Discovered as an abandoned infant in the bed of Squire Allworthy, Tom Jones is named and adopted by a wealthy landowner who raises him as his own. As a young man, Tom yearns for the comely daughter of a neighbouring squire, but he grows into a charming womaniser whose amorous adventures lead him to London and to a duel with a jealous husband. He's sentenced to hang, but fate intervenes.
13.00Silver Screen: Aged over 60? Join the Silver Screen Club for discounted tickets and a free tea or coffee at these shows. Usual ticket prices apply to non-Members.
U3Ac: Open to the public. Part of the latest programme of repertory films brought to us by the University of the Third Age Cambridge Film Group.
A dying woman (Andersson) is attended to in her rural mansion by her sisters (Ullmann, Thulin) and her maid... That’s the simple premisefor one of Bergman’s most resonant studies of familial bonds, solitude, suffering and the female psyche. The remarkable saturated colour scheme transcends mere recreation of early 20th-century furnishings, décor and costumes; performed to perfection, the film is an examination of the human soul.
Director: Aki Kaurismäki. Starring: Sakari Kuosmanen, Sherwan Haji. Finland/Germany 2017. 100 mins. Finnish/Swedish/Arabic with English subtitles.
Acclaimed writer-director Aki Kaurismäki’s poignant follow-up to Le Havre sensitively weaves together the struggles of two men who flee their homes, albeit in very different circumstances. The first is Khaled (Haji), a Syrian refugee separated from his family, who arrives in Helsinki hidden as a stowaway on a coal freighter. After his transfer to a bleak, impersonal holding centre, the details of his tragic story come to light. Meanwhile, a parallel, equally desperate tale unfolds courtesy of spiky salesman Waldemar Wikström (Kuosmanen), who leaves his drunken wife and quite literally gambles everything on financing a failing restaurant. Typically of Kaurismäki, there’s much dark humour as Wikström and Khaled’s paths cross, yet antagonism eventually yields to sympathy, spawning a surrogate family unit that touchingly fills in for absent kin.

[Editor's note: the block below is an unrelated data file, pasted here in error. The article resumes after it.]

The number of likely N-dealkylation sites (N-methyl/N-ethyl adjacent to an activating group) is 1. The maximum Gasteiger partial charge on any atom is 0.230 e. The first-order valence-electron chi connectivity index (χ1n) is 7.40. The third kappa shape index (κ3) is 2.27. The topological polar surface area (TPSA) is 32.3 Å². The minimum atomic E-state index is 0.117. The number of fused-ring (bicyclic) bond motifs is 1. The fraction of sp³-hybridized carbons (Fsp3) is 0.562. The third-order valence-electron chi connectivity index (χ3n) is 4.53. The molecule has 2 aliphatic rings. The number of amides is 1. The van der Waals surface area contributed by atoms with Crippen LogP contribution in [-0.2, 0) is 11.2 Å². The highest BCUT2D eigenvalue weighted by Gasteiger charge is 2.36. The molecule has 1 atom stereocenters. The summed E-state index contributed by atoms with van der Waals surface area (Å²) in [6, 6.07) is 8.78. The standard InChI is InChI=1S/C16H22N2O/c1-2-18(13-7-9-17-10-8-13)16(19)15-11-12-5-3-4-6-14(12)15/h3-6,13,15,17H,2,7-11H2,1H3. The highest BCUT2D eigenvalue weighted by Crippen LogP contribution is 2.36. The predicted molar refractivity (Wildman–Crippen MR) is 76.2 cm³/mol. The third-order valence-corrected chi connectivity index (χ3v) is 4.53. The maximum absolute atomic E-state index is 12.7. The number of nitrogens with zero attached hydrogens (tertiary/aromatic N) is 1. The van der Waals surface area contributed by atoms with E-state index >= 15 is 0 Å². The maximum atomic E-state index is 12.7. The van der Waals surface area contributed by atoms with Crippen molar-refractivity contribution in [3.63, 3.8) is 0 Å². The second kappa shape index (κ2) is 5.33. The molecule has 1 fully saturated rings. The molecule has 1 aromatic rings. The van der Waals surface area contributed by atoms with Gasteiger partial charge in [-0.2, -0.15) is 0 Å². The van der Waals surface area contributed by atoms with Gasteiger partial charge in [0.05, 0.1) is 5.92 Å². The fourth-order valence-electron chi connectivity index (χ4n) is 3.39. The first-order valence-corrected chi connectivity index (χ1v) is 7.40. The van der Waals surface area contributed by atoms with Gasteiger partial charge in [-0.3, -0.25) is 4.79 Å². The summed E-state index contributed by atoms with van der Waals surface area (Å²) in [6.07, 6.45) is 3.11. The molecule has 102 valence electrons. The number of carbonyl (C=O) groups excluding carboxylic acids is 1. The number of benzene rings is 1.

Director: Martin Zandvliet.
Starring: Roland Møller, Mikkel Boe Følsgaard, Joel Basman. Denmark/Germany 2015. 101 mins. German/Danish with English subtitles.
This highly intelligent and often disturbing Oscar-nominated story of revenge and post-conflict retribution will go down as one of finest films about the true cost of war, as seen from the viewpoint of vanquished aggressors. Multi-award-winning Danish writer-director Martin Zandvliet (Applause) takes as his starting point 1945 Denmark, where, after five years of German occupation, brutish army sergeant Carl Rasmussen (Møller) is sent by his callous captain (Følsgaard) to remove 1.5 million land mines from the country’s beaches. He’s then given a group of teenage German POWs, tacitly considered expendable, to do the actual, extremely dangerous work. But after taunting them about their defeat, starving them of rations and almost gleefully putting them in harm’s way, Rasmussen gradually develops a compassion for their plight, albeit too late to save their humanity.